Minerva’s hull was intended to be a Soviet spy ship but, since the disintegration of the USSR, had lain unwanted in a Ukrainian shipyard. The hull was transported to Genoa where she was rebuilt to incorporate design features such as an encircling teak Promenade Deck, a large library, choice of restaurants, two bars, a spacious open deck area around the swimming pool, a card and smoking room, all decorated in comfortable country house style. With Minerva, Swan Hellenic could offer her traditional Mediterranean cruises as well as sailing through the Red Sea to India and the Far East in the winter and as far north as Norway and the Baltic in the Summer. Minerva remained with Swan Hellenic for seven years, until she was replaced in 2003 with the larger, faster Minerva II.

With the 30,277 gross ton Minerva II Swan Hellenic was able to further expand her cruising areas, offering Mexico, the Caribbean, Central and South America and, from early 2004, a circumnavigation of South America. Minerva II, while offering larger cabins, many with balconies and a choice of four restaurants, retained many of the features that had made Minerva so popular with her passengers: a large library, elegant public rooms, a choice of bars, good open deck space, card room, internet area – all furnished in country house style – and still offering single sitting dinner, enabling all passengers to dine at leisure, at a time to suit themselves and in the company of their friends.

In 2007, however, Swan’s parent company – now Carnival Corporation – re-allocated Minerva II to Princess Cruises. Minerva II’s final cruise took place in April of that year. Later the same month, Swan Hellenic’s unique brand of discovery cruising was purchased by Lord Sterling, and in July 2007 Swan Hellenic joined the All Leisure Group. Earlier in the year the All Leisure Group had chartered the former 350-berth Minerva on a long term basis, the brand and the ship being reunited in May 2008 when Swan Hellenic once again commenced cruising on the country house styled Minerva.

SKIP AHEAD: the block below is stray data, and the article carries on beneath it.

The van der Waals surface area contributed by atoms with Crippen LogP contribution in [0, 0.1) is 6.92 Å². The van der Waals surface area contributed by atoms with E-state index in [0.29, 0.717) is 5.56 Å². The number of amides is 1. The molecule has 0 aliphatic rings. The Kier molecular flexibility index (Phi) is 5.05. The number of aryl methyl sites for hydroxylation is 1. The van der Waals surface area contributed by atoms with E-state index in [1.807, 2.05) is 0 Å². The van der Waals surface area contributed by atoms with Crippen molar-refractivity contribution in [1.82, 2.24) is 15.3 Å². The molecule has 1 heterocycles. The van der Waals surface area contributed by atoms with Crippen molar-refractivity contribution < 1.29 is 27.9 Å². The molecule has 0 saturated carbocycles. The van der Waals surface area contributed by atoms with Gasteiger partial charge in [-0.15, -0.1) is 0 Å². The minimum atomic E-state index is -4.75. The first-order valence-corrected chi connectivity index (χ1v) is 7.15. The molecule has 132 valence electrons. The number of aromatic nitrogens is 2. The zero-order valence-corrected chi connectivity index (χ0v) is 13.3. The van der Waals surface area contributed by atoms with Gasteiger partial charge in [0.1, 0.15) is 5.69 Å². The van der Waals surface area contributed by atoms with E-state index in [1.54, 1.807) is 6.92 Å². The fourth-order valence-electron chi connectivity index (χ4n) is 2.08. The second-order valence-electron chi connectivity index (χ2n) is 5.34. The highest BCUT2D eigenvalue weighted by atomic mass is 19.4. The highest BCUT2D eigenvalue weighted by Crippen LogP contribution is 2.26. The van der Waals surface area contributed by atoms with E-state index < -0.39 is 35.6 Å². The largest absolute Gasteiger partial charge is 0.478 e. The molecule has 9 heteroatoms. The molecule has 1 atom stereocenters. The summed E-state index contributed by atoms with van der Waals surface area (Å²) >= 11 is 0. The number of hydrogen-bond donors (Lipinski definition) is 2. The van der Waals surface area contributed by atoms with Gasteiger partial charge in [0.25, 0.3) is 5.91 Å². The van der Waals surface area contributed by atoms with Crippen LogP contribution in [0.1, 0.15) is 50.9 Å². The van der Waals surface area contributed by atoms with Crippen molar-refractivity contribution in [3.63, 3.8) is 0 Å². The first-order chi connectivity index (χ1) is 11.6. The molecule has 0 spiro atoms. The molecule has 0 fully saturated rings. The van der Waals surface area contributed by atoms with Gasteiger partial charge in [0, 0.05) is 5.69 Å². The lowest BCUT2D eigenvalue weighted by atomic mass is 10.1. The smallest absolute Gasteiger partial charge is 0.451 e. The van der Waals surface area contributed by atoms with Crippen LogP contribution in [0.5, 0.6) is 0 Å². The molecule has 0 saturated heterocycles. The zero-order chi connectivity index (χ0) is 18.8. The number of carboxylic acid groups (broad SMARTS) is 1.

As in the past, Swan Hellenic continues to offer cultural discovery cruises in refined comfort aboard a small ship, always accompanied by a team of distinguished guest speakers who deliver a programme of talks relevant to the cruise itinerary. Also included is a tailor-made shore excursion programme with supporting documentation, an experienced on-board Swan Hellenic team (including those who have planned your cruise), all gratuities to staff on board and ashore, flights and transfers where applicable, and all pre paid airport and port taxes. As ever, our distinctive small ship cruising features single sitting dining, enabling passengers to dine at leisure, at a time to suit themselves and in the company of their friends. With over half a century’s experience, Swan Hellenic has refined the art of discovery cruising.

For more information visit Swan Hellenic


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• Cdr Mark Gaouette
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• Colin Stone
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• Mike Deegan